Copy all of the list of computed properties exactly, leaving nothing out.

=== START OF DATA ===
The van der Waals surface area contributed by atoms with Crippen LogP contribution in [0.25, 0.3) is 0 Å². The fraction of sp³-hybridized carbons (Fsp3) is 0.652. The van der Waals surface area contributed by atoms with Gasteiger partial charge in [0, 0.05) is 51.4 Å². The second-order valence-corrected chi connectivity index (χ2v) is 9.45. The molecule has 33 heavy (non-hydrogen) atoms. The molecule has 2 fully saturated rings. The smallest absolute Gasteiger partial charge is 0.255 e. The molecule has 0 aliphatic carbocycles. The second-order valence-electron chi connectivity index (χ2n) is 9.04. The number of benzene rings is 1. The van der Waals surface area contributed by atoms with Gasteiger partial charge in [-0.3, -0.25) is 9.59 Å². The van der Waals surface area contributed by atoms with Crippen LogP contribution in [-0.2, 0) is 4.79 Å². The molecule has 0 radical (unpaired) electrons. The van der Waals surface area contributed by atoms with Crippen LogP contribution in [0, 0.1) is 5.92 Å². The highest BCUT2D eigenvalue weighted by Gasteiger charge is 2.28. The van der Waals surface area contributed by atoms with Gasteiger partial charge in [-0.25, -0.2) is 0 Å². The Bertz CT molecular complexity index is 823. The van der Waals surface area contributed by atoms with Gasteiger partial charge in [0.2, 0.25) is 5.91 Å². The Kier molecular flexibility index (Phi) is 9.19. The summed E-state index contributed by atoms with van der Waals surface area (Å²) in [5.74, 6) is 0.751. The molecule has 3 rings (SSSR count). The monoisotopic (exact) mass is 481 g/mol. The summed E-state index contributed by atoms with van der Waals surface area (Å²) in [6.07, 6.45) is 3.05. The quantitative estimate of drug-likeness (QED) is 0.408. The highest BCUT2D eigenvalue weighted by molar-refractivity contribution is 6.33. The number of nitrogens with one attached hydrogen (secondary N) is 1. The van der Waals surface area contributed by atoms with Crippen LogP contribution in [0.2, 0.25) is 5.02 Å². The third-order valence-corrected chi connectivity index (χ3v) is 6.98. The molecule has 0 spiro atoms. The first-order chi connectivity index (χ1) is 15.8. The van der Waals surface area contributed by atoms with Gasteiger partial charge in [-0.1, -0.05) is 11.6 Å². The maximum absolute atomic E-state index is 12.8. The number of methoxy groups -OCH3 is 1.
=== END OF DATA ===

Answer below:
The van der Waals surface area contributed by atoms with Crippen LogP contribution in [0.25, 0.3) is 0 Å². The fraction of sp³-hybridized carbons (Fsp3) is 0.652. The van der Waals surface area contributed by atoms with Gasteiger partial charge in [0, 0.05) is 51.4 Å². The second-order valence-corrected chi connectivity index (χ2v) is 9.45. The molecule has 33 heavy (non-hydrogen) atoms. The molecule has 2 fully saturated rings. The smallest absolute Gasteiger partial charge is 0.255 e. The molecule has 0 aliphatic carbocycles. The second-order valence-electron chi connectivity index (χ2n) is 9.04. The number of benzene rings is 1. The van der Waals surface area contributed by atoms with Gasteiger partial charge in [-0.3, -0.25) is 9.59 Å². The van der Waals surface area contributed by atoms with Crippen LogP contribution in [-0.2, 0) is 4.79 Å². The molecule has 0 radical (unpaired) electrons. The van der Waals surface area contributed by atoms with Crippen LogP contribution in [0, 0.1) is 5.92 Å². The highest BCUT2D eigenvalue weighted by Gasteiger charge is 2.28. The van der Waals surface area contributed by atoms with Gasteiger partial charge in [-0.25, -0.2) is 0 Å². The Bertz CT molecular complexity index is 823. The van der Waals surface area contributed by atoms with Gasteiger partial charge in [0.2, 0.25) is 5.91 Å². The Kier molecular flexibility index (Phi) is 9.19. The summed E-state index contributed by atoms with van der Waals surface area (Å²) in [5.74, 6) is 0.751. The molecule has 3 rings (SSSR count). The monoisotopic (exact) mass is 481 g/mol. The summed E-state index contributed by atoms with van der Waals surface area (Å²) in [6.07, 6.45) is 3.05. The quantitative estimate of drug-likeness (QED) is 0.408. The highest BCUT2D eigenvalue weighted by molar-refractivity contribution is 6.33. The number of nitrogens with one attached hydrogen (secondary N) is 1. The van der Waals surface area contributed by atoms with Crippen LogP contribution in [0.2, 0.25) is 5.02 Å². The third-order valence-corrected chi connectivity index (χ3v) is 6.98. The molecule has 0 spiro atoms. The first-order chi connectivity index (χ1) is 15.8. The van der Waals surface area contributed by atoms with Gasteiger partial charge in [-0.1, -0.05) is 11.6 Å². The maximum absolute atomic E-state index is 12.8. The number of methoxy groups -OCH3 is 1.